As an USH ambassador for Canada, I'm focused on bringing the Usher syndrome team together. I am involved with the other ambassadors in hosting monthly Zoom calls in ASL, providing a first-of-its-kind forum for the signing Usher community. I am thrilled to connect with y’all from across Canada and strengthen our community. 

Drop me a message at ambassador.can3@usher-syndrome.org.

Cheers,

Awais (pronounced us-VAZ)

Meet Natalie

Hey everyone! I'm Natalie Shearer,

I was diagnosed with USH2A when I was 16, so I've actually passed the threshold of more years with the diagnosis than without it - a recent realization!

I'm joining from just east of Toronto, Canada, where I live with my partner and two kids, aged 5 and 8.

A bit about my career path, so far - prompted by my experiences with Usher syndrome and background in educational technology - I spent four years operating an accessibility consulting firm with a friend of mine who also has retinitis pigmentosa. We called it Two Canes Consulting! In a very serendipitous way, my consulting work led me to my current role as Head of Accessibility and Operations for a mission-driven technology startup called Lotus. I'm a Certified Professional in Accessibility Core Competencies (CPACC) through the International Association of Accessibility Professionals (IAAP) and lead the Lotus team in their efforts to stay true to our disability-led mission. There are so many incredible people working in the accessibility space and one of my favourite parts of the job is getting to connect with them. I have a feeling the USH community will be similarly wonderful (it already has been so far!).

Outside of work, you can find me spending time with family and friends, cooking, traveling, and cheering my kids on at their various activities.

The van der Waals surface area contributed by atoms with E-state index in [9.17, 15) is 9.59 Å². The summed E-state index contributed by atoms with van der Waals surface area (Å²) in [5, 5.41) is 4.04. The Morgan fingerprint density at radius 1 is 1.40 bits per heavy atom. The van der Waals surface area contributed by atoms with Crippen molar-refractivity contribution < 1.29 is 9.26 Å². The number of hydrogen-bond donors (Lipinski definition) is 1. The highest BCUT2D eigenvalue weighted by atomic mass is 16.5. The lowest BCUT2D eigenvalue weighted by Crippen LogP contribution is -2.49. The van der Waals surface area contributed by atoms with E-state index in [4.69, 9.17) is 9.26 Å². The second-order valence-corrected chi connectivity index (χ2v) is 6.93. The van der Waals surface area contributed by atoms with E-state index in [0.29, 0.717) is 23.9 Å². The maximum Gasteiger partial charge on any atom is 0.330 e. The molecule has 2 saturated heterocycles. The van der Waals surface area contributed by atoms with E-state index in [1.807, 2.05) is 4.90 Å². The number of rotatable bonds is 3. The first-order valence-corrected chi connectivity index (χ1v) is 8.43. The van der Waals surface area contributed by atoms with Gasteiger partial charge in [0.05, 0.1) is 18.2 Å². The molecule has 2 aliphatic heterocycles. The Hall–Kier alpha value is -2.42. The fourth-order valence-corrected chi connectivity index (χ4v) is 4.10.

I'm grateful for the chain of connections that brought me here and excited to get to know each of you!

You may contact me at ambassador.can2@usher-syndrome.org

Resources for Canada

  • The USH Trust is the largest international contact database of individuals with Usher syndrome. Created and maintained by the Usher Syndrome Coalition, it is our most powerful tool to connect and inform individuals living with Usher worldwide. The USH Trust allows us to get to know and serve the community better, and to do what we do best: identify, build, support, and connect the community, both within the Usher community and with the research community. We do this via email, telephone, videophone, social media, webinars, local social events, our USH Connections Conference, and the many resources on our website. Come, join us!

  • Individuals with Usher syndrome who are passionate about research have a new data collection platform to join. The Usher Syndrome Data Collection Platform, or USH DCP, is hosted by RARE-X, a nonprofit dedicated to accelerating research. By entering your health information into this secure platform, you will become part of a global database of de-identified information available to researchers worldwide. That means that only you can see your data. Only you can change your data. Your personal information (name, date of birth, address, etc.) will not be shared without your permission. As the DCP grows, more researchers will become aware of Usher syndrome. This can lead to the development of clinical trials, new treatments, and new therapies. YOU hold the key to unlocking future research discoveries.

  • Find a genetic counselor or clinic

  • Deaf, hard of hearing or speech-impaired Canadians use Canada VRS to access and make telephone calls using Internet and cell-phone based technologies. VRS callers are connected with a sign language interpreter who provides real-time interpretation for telephone calls. This service is free.

  • This group gives individuals and families in Canada affected by Usher syndrome the opportunity to connect and share available resources across the country.

  • Pam describes her family's journey to advocate with and for her sons Ethan and Gavin, both of whom had Usher syndrome type 1B.

  • Pam shares her thoughts on this important topic.

  • Pam is the mom of 2 sons with Usher syndrome type 1B. In this article, she describes the challenges of balance/vestibular issues associated with Usher syndrome type 1, and strategies to mitigate it.